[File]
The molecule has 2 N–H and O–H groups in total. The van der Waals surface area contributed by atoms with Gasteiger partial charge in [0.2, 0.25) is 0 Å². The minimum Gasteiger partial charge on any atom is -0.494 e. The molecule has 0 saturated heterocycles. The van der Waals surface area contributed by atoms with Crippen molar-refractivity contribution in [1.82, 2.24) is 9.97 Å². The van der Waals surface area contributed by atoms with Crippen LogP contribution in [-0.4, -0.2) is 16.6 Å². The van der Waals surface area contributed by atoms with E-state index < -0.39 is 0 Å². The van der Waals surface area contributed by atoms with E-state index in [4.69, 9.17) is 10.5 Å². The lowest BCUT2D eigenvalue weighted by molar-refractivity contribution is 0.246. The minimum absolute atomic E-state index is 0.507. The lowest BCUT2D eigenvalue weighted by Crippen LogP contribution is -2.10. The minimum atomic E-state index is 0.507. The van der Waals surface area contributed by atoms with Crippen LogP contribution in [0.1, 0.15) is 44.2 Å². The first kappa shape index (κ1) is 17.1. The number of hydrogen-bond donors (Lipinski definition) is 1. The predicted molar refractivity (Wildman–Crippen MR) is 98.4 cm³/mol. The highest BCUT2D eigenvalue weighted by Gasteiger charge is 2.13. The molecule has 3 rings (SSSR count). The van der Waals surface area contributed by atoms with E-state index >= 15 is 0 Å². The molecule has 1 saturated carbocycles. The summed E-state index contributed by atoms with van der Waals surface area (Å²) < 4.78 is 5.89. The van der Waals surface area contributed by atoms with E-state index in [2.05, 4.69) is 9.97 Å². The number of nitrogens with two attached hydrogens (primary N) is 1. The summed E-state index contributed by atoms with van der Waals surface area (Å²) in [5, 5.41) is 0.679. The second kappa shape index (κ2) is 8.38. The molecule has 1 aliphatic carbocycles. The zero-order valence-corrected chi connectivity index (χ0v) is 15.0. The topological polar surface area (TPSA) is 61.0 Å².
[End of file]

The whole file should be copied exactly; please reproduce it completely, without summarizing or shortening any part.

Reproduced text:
The molecule has 2 N–H and O–H groups in total. The van der Waals surface area contributed by atoms with Gasteiger partial charge in [0.2, 0.25) is 0 Å². The minimum Gasteiger partial charge on any atom is -0.494 e. The molecule has 0 saturated heterocycles. The van der Waals surface area contributed by atoms with Crippen molar-refractivity contribution in [1.82, 2.24) is 9.97 Å². The van der Waals surface area contributed by atoms with Crippen LogP contribution in [-0.4, -0.2) is 16.6 Å². The van der Waals surface area contributed by atoms with E-state index < -0.39 is 0 Å². The van der Waals surface area contributed by atoms with E-state index in [4.69, 9.17) is 10.5 Å². The lowest BCUT2D eigenvalue weighted by molar-refractivity contribution is 0.246. The minimum absolute atomic E-state index is 0.507. The lowest BCUT2D eigenvalue weighted by Crippen LogP contribution is -2.10. The minimum atomic E-state index is 0.507. The van der Waals surface area contributed by atoms with Crippen LogP contribution in [0.1, 0.15) is 44.2 Å². The first kappa shape index (κ1) is 17.1. The number of hydrogen-bond donors (Lipinski definition) is 1. The predicted molar refractivity (Wildman–Crippen MR) is 98.4 cm³/mol. The highest BCUT2D eigenvalue weighted by Gasteiger charge is 2.13. The molecule has 3 rings (SSSR count). The van der Waals surface area contributed by atoms with E-state index >= 15 is 0 Å². The molecule has 1 saturated carbocycles. The summed E-state index contributed by atoms with van der Waals surface area (Å²) < 4.78 is 5.89. The van der Waals surface area contributed by atoms with E-state index in [2.05, 4.69) is 9.97 Å². The number of nitrogens with two attached hydrogens (primary N) is 1. The summed E-state index contributed by atoms with van der Waals surface area (Å²) in [5, 5.41) is 0.679. The second kappa shape index (κ2) is 8.38. The molecule has 1 aliphatic carbocycles. The zero-order valence-corrected chi connectivity index (χ0v) is 15.0. The topological polar surface area (TPSA) is 61.0 Å².